So why are people so anti-image sliders, and is there ever a good reason to use one on your homepage?
The Fad of the Carousel
If they’re so contentious why we bother using them at all?
Firstly, they’re an easy way out. Imagine a planning meeting for a company that’s working on a new website. There’s a variety of different departments and managers involved in the meeting and each thinks that their message/product/service is the most important element of the business. Cue a rabble of egos all vying for the top spot. The answer: yup, have an image slider so that everybody is represented on the homepage. Phew! Disaster averted. Or is it…
The other reason is simply a question of fad. Clients have seen them on other websites, and think they’re cool. After all, who doesn’t like sleek, moving things on their website? Other people use them, and they want a piece of that.
Fair enough, so what are the arguments against?
Your call to action (CTA) is the single most important element of your homepage so it’s essential that your visitors actually see it. But what happens when your CTA is hidden amongst your image sliders or, worse still, if you have several CTAs all hidden on different slides?
Your visitors simply don’t see them.
Jakob Nielson, usability guru, ran a usability study in the UK where a user was set the task of finding out whether a certain well-known washing machine manufacturer was running any specific promotions. Despite there being a huge ad in the most prominent part of the screen, the user missed the ad because it was part of an image slider and concluded there were no special offers.
Erik Runyan ran another study to look at how placing a CTA on an image slider can affect the click-through rate (CTR). Out of over 3.7 million homepage visits, only 1 percent of visitors clicked an image slide. And of that 1 percent, 89 percent clicked on the first slide they saw. Which strongly suggests that if the information visitors are looking for isn’t on the first slide, they are highly unlikely to find it at all.
There are several reasons for this. Often the sliders move too quickly so the user doesn’t feel able to control what they’re viewing (which is never a good thing). Plus, the writing moves too fast so people are unable to read it – which is a particular problem if your viewers have a low literacy level or if the language they’re reading isn’t their first language.
Bad for Speed
Adding an image slider means you are adding unnecessary bloat to your website that will take longer to load. If you have 4 or 5 images on a slider, you have 4 or 5 high-quality (therefore large) images that all need to load before your page can properly load in addition to the slider script itself. And we all know how impatient web viewers are – they’re far more likely to up sticks and navigate away before they’ve had chance to see what you’re offering.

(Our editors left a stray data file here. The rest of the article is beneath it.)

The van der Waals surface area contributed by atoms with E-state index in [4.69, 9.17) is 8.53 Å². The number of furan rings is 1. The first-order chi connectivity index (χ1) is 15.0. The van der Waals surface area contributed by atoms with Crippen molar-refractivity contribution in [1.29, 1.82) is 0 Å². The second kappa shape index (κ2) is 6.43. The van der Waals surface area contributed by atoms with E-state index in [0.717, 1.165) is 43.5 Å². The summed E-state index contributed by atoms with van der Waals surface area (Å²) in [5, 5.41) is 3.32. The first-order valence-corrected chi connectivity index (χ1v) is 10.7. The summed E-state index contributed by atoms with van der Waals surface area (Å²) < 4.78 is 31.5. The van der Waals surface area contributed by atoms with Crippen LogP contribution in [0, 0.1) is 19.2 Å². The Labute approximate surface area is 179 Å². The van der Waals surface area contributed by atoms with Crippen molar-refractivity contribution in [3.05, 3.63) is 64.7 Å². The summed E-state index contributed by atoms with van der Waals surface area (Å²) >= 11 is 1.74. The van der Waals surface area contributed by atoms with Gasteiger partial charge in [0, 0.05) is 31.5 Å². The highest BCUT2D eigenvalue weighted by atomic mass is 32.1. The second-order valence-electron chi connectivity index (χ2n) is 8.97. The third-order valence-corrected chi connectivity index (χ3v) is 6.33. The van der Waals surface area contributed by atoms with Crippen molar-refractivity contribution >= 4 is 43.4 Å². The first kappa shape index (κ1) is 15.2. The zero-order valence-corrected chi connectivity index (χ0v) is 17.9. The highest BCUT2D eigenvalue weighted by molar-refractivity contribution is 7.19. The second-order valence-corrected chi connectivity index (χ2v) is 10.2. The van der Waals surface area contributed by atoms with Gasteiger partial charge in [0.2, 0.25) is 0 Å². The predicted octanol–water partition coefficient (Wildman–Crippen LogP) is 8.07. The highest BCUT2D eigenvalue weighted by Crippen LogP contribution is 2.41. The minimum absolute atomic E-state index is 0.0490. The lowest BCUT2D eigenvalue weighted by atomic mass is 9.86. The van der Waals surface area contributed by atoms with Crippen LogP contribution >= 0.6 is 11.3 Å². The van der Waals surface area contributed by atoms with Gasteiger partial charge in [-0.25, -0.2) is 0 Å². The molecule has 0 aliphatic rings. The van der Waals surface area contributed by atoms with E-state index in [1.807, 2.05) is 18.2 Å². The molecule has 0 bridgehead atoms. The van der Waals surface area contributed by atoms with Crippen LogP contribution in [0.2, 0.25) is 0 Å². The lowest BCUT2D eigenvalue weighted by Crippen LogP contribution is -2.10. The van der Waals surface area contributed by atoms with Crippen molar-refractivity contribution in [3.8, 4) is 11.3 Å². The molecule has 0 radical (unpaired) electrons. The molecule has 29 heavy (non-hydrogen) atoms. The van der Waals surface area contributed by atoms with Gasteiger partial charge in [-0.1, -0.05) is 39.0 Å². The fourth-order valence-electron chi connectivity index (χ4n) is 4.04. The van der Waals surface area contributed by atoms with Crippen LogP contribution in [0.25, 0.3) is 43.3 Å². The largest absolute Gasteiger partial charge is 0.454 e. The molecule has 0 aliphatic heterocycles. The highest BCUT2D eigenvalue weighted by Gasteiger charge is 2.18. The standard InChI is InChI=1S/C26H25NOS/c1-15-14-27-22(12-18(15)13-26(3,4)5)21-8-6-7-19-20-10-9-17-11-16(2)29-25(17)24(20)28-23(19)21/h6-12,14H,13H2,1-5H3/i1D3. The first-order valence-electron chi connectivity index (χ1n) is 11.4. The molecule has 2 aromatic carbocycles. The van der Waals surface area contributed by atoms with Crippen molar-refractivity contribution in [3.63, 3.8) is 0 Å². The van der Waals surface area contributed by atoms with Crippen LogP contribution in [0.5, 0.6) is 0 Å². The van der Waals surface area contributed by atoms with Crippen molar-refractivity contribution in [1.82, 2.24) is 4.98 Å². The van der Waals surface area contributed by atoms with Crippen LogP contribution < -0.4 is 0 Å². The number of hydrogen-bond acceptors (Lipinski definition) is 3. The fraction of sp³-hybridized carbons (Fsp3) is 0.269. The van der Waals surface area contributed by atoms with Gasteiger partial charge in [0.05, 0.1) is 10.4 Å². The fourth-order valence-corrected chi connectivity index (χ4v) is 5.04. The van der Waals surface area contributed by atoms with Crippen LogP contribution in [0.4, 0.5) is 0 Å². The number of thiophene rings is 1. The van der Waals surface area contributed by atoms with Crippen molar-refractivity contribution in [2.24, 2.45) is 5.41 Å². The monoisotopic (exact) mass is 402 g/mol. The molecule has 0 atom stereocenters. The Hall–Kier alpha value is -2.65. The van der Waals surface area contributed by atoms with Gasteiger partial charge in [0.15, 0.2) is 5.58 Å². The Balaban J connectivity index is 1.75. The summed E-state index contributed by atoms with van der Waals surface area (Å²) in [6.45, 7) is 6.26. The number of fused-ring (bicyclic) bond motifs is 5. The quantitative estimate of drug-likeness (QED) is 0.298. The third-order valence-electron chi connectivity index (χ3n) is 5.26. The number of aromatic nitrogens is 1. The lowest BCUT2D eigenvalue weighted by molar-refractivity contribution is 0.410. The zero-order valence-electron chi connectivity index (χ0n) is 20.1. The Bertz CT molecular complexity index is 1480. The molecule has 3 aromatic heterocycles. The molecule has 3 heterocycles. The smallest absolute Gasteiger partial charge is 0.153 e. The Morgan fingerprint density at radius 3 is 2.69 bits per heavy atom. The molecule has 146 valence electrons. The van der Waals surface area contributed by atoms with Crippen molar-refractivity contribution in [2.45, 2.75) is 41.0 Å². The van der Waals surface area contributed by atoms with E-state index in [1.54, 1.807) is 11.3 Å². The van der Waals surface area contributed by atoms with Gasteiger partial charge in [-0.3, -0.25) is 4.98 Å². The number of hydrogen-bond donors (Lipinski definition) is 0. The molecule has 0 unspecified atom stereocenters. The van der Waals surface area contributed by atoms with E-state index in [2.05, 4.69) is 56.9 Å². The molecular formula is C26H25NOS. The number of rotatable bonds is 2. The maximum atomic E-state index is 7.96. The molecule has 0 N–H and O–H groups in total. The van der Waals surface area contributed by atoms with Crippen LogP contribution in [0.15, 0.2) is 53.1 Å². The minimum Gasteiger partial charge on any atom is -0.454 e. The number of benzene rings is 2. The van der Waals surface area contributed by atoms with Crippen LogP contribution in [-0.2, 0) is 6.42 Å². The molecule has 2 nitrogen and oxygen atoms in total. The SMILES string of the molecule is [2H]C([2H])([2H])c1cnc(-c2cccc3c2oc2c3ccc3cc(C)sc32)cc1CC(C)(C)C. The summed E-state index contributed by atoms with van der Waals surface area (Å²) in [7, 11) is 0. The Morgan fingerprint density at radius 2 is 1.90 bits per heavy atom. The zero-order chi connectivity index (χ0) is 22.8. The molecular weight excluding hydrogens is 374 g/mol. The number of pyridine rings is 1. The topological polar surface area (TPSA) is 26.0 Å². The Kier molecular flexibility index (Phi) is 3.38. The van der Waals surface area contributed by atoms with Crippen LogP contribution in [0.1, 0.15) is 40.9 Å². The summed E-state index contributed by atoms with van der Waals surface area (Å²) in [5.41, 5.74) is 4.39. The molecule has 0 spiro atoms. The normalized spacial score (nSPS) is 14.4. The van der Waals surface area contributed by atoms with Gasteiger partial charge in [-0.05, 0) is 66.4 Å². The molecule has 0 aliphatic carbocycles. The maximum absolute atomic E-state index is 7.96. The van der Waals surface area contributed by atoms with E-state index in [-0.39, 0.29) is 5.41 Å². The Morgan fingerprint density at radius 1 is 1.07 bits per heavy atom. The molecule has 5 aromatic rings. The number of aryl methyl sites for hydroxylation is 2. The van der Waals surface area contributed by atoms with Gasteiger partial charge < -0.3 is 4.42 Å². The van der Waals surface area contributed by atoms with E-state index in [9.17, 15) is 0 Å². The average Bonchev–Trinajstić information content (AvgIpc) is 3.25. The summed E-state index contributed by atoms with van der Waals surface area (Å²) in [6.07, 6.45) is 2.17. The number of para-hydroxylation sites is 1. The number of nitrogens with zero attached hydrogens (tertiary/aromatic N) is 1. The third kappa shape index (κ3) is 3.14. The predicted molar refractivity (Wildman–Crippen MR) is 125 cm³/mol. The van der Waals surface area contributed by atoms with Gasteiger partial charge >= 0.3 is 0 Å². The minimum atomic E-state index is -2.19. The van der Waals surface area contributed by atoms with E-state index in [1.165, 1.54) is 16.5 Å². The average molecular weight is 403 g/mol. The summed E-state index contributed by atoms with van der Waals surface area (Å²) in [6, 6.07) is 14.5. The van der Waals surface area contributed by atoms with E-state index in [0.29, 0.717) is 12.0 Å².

Not only is it bad for users but also for your SEO, meaning that beautiful, sleek slider you may be hankering after will actually push your website lower down the search rankings. Which really isn’t good for business.
Too Many Distractions
Having a rolling carousel at the top of your homepage is too distracting for your visitors, and its impact can go one of two ways. Your visitors may be hit by banner blindness, where they immediately ignore the slider assuming it’s just ads, or they are so distracted by the moving images they completely miss the important message you’re trying to convey.
It also suggests a lack of focus in your business. I mean, if you can’t work out which of your messages is the most important, how on earth do you expect your visitors to be able to do likewise? Your homepage will be so much stronger if you focus on your primary offer or message and choose a simple image that sums it up. Essentially, put your best foot forwards.
Not Good for Mobile Devices
With the steady rise in mobile internet usage, it’s becoming increasingly important to build good, responsive websites that can be viewed easily on a variety of devices. But if image sliders slow down websites, imagine what they will do on your phone if you’re connected over 3G. The load times will be ridiculous and your customers won’t thank you for their data bills.
If that little lot still hasn’t put you off using an image slider, this simple website does a great job at summing up the stats and demonstrating just how annoying those moving slides can be.
Do Carousels Ever Work?
Sometimes, regardless of all the negative data, clients still really want image sliders for their websites. So is it possible to make them work? If you must include an image slider on your homepage, make it as simple as possible.
- Use a maximum of 2 or 3 slides and make sure the page loads quickly.
- Focus on a singular call to action, and ensure it’s clearly visible on each slide.
- Use a manual slider so the user is in control and make sure the navigation is clearly visible.
- Move the slider lower down your homepage so it isn’t the first thing your customers see. That way it won’t detract from your conversions, but if people are scrolling looking for more information they might find exactly what they’re looking for.
We believe that a single, well-designed, focused banner is far more effective than an image slider with lots of different messages spinning around incessantly. It’s far less distracting, it demonstrates confidence and belief in your message, and it will have a much higher conversion rate.
Here is a great article about Slider Alternatives.
What are your thoughts on image sliders? Do you agree with us, or believe they still have a role to play? Over to you…